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After The Coup, Giving Voice To Thailand's Political Exiles

Banner in Bangkok instructing residents not to share anti-government views on social networks, under direct threat of prison
Banner in Bangkok instructing residents not to share anti-government views on social networks, under direct threat of prison
Kannikar Petchkaew

Martial law has brought calm but not peace to Thailand.

A report released this week by the International Crisis Group warns that the military regime’s stifling of dissent could ultimately lead to greater turmoil. The military claims that the coup d'etat last May was staged to maintain order after six months of street unrest by anti-government protests.

They took TV channels and radio stations off the air, and only heavily censored versions have been allowed to return. Several hundred academics and activists have been detained. Many others have fled to the west where they are applying for asylum.

From his temporary new home in an undisclosed location in the United States, Jom Petpradab makes a Skype call home to his nephew. He assures him that he's doing just fine in the U.S.: "Don’t worry about me," he says. "Just go to school and do your best."

Jom Petpradab — Photo: Kannikar Petchkaew

After he hangs up he says he was just putting on a brave face. “It is not fine at all but I prefer to stay here where I can have freedom of expression and can do my work without any interfere or suppression.”

Petpradab, who'd fled right after the military coup, has worked as a journalist for more than 20 years in Thailand. Because he had given air time to controversial figures —including former prime minister Thaksin Shinawatra — he feared he would be jailed.

“I can’t help feeling nervous about what’s going to happen now if my asylum claim is not granted," he said. "But I have heard that my case is being processed and I can stay here even when my tourist visa runs out.”

The fight goes on

Jarupong Ruangsuwun, the former Minister of Interior in the party Thaksin founded,
fled Thailand with his family weeks after the coup, and now lives in San Francisco, where he is waiting for his asylum claim to be processed.

Jarupong Ruangsuwun — Photo: manager.co.th

He says he spends his time online talking to people back in Thailand, and quips that he's "addicted" to the Internet. "With freedom of expression here I can research anything and talk about any topic," he says. "Thais can’t do this.”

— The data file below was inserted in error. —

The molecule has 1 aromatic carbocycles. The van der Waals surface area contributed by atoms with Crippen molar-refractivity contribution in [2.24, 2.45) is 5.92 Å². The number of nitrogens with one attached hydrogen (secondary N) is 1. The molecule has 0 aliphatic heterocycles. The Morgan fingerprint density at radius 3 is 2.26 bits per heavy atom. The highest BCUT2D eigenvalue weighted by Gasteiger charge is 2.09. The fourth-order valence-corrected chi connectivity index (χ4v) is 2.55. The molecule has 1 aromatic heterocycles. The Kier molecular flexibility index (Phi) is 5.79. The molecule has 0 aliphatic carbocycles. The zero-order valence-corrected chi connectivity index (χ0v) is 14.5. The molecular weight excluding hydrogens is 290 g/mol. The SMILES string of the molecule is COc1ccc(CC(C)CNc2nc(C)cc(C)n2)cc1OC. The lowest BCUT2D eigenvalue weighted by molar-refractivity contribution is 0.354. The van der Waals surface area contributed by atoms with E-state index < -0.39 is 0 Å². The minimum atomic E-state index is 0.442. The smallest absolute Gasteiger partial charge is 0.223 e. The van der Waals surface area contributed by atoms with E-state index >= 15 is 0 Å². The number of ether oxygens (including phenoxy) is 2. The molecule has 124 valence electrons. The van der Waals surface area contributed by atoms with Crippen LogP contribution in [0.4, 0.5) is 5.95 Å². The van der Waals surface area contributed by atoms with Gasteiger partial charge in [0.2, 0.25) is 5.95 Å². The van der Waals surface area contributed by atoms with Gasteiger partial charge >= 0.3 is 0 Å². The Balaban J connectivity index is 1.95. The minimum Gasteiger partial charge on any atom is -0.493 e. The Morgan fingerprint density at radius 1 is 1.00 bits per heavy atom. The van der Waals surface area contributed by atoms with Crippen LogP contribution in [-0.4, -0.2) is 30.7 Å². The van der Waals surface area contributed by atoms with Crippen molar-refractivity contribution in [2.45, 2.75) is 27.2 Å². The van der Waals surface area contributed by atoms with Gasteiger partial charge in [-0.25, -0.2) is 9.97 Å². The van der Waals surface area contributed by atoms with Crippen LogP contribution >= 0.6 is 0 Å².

The military junta has put out an arrest warrant for him, and Ruangsuwun is facing three charges: disobeying the junta’s summon, violating the computer act and libel. If he returns to Thailand he will likely be jailed.

“I’m 68 now but I will go on fighting. I don’t mean in the radical way, we will just keep speaking out and letting the whole world know the truth and push for change," he says. "The world won’t tolerate dictatorships. Thai people have never tolerated dictators — they just can’t say the truth because guns are pointed at them. Guns and weapons paid for by the people’s sweat and hard work.”

Kritsuda Khunasaen was an anti-government protestor who was detained by the military for 30 days. She says she was blindfolded and then beaten and sexually harassed. Once released she was helped out of the country.

Kritsuda Khunasaen — Photo: menschenrechte.eu

Now she is Norway and is living in an asylum seekers transit home. “When I arrived four months ago I felt so depressed and overwhelmed with fear and anger. I can’t speak their language. I don’t know what will happen and what life will be like here," Khunasaen says.

She says that her state of mind is improving, as she is getting settled into a new, if hopefully temporary existence, so far from Thailand. "I was very fortunate that I could flee so quickly," Khunasaen recalled. "What I gained here is a new life. I have freedom here. It’s amazing that another country has helped me even when my own country has done the opposite to their people.”

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Wealthy Russians Are Back To Buying Real Estate In Europe — Sanctions Be Damned

After the start of the war in Ukraine, Russian oligarchs and other rich individuals turned to the real estate markets in Dubai and Turkey. Now Russian buyers are back in Europe. Three EU countries in particular are attracting buyers for their controversial "golden visa" program.

Photo of a sunset on villas on a hillside in Benahavis, Spain

Villas in Benahavis, Spain, a country that has enticed Russians with a so-called "golden visa" program.

Eduard Steiner

BERLINWestern sanctions imposed after the start of Russia's war against Ukraine have made financial outflows from Russia much more difficult — and paradoxically have also helped to strengthen Russia's economy, as the renowned economist Ruben Enikolopov recently noted in an interview for the online media "The Bell".

So while sanctions have not completely prevented these financial flows, they played a role in changing their direction.

For the latest news & views from every corner of the world, Worldcrunch Today is the only truly international newsletter. Sign up here.

It was notable in real estate purchases during the first year of the war: as Russian buyers moved away from the previously coveted European market to the United Arab Emirates (UAE), as well as to Turkey or the South Caucasus and even Southeast Asia.

Instead of "Londongrad", where the high- to middle-income earners from Vladimir Putin's empire turned for the previous two decades, people suddenly started talking about "Dubaigrad."

But this trend now seems to have peaked, with unexpected signs that Russians are back on the European real estate market.

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